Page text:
Back in 2007, I stopped maintaining my SeaMonkey Help website. Others took over maintaining the site, but it wasn’t long before they stopped maintaining it as well. That wouldn’t be a big deal if it weren’t for one thing: SeaMonkey 2. SeaMonkey 2 was a huge change, making most of the site incorrect.
I recently decided to revive the website, and at least bring it back up to date. In addition to correcting out of date content, I had learned a lot about technical writing from working on the SUMO project, and wanted to apply that to my SeaMonkey Help site. I also had the tools to make screenshots and screencasts and learned the enormous value they add to support.
As I started looking at all the things I need to do to update the site, it was clear that this was a huge task. For over 200 items, I had to:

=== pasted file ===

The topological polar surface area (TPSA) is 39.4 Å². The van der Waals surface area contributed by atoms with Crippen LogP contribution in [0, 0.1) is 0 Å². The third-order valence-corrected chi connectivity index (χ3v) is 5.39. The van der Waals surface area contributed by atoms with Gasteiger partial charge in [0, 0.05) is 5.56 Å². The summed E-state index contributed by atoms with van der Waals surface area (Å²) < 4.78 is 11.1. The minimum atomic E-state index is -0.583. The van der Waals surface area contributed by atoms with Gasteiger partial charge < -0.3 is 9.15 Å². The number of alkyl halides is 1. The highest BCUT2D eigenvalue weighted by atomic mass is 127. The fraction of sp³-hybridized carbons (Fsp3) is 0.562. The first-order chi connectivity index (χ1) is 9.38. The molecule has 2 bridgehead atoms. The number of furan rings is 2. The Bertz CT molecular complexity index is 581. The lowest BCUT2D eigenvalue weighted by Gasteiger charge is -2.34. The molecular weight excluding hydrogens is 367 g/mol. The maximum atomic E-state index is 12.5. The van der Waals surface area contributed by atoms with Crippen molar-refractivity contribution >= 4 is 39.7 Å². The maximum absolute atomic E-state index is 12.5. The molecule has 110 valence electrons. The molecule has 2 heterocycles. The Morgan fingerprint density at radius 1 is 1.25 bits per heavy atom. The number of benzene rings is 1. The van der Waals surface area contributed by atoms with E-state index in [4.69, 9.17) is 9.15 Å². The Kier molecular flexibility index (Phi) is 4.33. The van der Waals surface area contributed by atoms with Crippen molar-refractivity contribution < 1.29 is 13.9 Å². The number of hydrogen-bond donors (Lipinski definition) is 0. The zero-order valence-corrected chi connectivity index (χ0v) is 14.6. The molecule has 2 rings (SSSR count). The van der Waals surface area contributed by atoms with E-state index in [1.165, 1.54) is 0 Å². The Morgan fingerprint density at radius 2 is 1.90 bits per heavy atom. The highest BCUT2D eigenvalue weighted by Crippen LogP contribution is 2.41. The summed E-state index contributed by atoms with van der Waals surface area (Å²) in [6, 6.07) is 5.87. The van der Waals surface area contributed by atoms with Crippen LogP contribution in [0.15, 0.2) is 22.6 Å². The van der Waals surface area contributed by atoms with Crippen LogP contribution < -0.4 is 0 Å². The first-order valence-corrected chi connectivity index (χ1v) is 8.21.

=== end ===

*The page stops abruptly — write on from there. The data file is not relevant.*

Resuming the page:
- convert markup to HTML5 (to include screencasts)
- remove obsolete content
- test each help item to see if it still applied to the latest version of SeaMonkey
- fix the text content (and markup)
And all of that was before enhancing the content with screenshots and screencasts.
I was in the shower thinking about how to plan this massive update, when I thought “Why am I even bothering to provide text and images, when I can replace it all with screencasts?”
- Updating the markup is dead easy.
- The understandability goes way up.
- I have section indexes, and the page titles are searchable, so finding pages should not be a problem.
For some of the content, text is better, and any css that needs to be copied was added below the screencast, so there are some exceptions. But for the most part, it is a screencast-only help site for best high pressure showerhead